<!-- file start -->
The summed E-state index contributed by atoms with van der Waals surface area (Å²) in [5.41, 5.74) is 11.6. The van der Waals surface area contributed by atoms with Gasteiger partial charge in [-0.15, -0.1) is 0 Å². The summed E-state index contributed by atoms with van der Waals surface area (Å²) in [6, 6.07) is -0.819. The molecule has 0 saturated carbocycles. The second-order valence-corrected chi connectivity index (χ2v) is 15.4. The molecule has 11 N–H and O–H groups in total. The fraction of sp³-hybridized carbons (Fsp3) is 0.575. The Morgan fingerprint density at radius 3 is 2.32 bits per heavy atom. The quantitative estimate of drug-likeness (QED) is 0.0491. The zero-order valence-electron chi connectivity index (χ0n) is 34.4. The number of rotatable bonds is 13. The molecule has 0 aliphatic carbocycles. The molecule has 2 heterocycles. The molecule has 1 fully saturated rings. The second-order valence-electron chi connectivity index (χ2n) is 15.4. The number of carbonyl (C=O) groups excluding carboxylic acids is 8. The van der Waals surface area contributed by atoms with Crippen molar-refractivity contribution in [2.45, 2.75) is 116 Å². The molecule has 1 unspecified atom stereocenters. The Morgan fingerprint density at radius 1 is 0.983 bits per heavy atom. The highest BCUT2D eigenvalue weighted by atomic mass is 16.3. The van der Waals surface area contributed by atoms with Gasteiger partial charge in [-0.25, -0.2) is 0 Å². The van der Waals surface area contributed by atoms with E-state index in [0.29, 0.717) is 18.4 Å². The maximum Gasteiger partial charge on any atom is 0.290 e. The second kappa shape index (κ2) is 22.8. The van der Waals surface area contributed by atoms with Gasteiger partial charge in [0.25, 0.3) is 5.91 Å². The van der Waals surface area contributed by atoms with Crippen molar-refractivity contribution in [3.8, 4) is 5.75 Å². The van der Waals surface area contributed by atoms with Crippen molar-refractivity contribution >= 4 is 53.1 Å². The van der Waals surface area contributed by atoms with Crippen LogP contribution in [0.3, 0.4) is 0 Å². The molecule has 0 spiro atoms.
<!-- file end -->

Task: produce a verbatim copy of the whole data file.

The summed E-state index contributed by atoms with van der Waals surface area (Å²) in [5.41, 5.74) is 11.6. The van der Waals surface area contributed by atoms with Gasteiger partial charge in [-0.15, -0.1) is 0 Å². The summed E-state index contributed by atoms with van der Waals surface area (Å²) in [6, 6.07) is -0.819. The molecule has 0 saturated carbocycles. The second-order valence-corrected chi connectivity index (χ2v) is 15.4. The molecule has 11 N–H and O–H groups in total. The fraction of sp³-hybridized carbons (Fsp3) is 0.575. The Morgan fingerprint density at radius 3 is 2.32 bits per heavy atom. The quantitative estimate of drug-likeness (QED) is 0.0491. The zero-order valence-electron chi connectivity index (χ0n) is 34.4. The number of rotatable bonds is 13. The molecule has 0 aliphatic carbocycles. The molecule has 2 heterocycles. The molecule has 1 fully saturated rings. The second-order valence-electron chi connectivity index (χ2n) is 15.4. The number of carbonyl (C=O) groups excluding carboxylic acids is 8. The van der Waals surface area contributed by atoms with Crippen molar-refractivity contribution in [2.45, 2.75) is 116 Å². The molecule has 1 unspecified atom stereocenters. The Morgan fingerprint density at radius 1 is 0.983 bits per heavy atom. The highest BCUT2D eigenvalue weighted by atomic mass is 16.3. The van der Waals surface area contributed by atoms with Gasteiger partial charge in [-0.25, -0.2) is 0 Å². The van der Waals surface area contributed by atoms with E-state index in [0.29, 0.717) is 18.4 Å². The maximum Gasteiger partial charge on any atom is 0.290 e. The second kappa shape index (κ2) is 22.8. The van der Waals surface area contributed by atoms with Gasteiger partial charge in [0.25, 0.3) is 5.91 Å². The van der Waals surface area contributed by atoms with Crippen molar-refractivity contribution in [3.8, 4) is 5.75 Å². The van der Waals surface area contributed by atoms with Crippen molar-refractivity contribution >= 4 is 53.1 Å². The van der Waals surface area contributed by atoms with Crippen LogP contribution in [0.3, 0.4) is 0 Å². The molecule has 0 spiro atoms.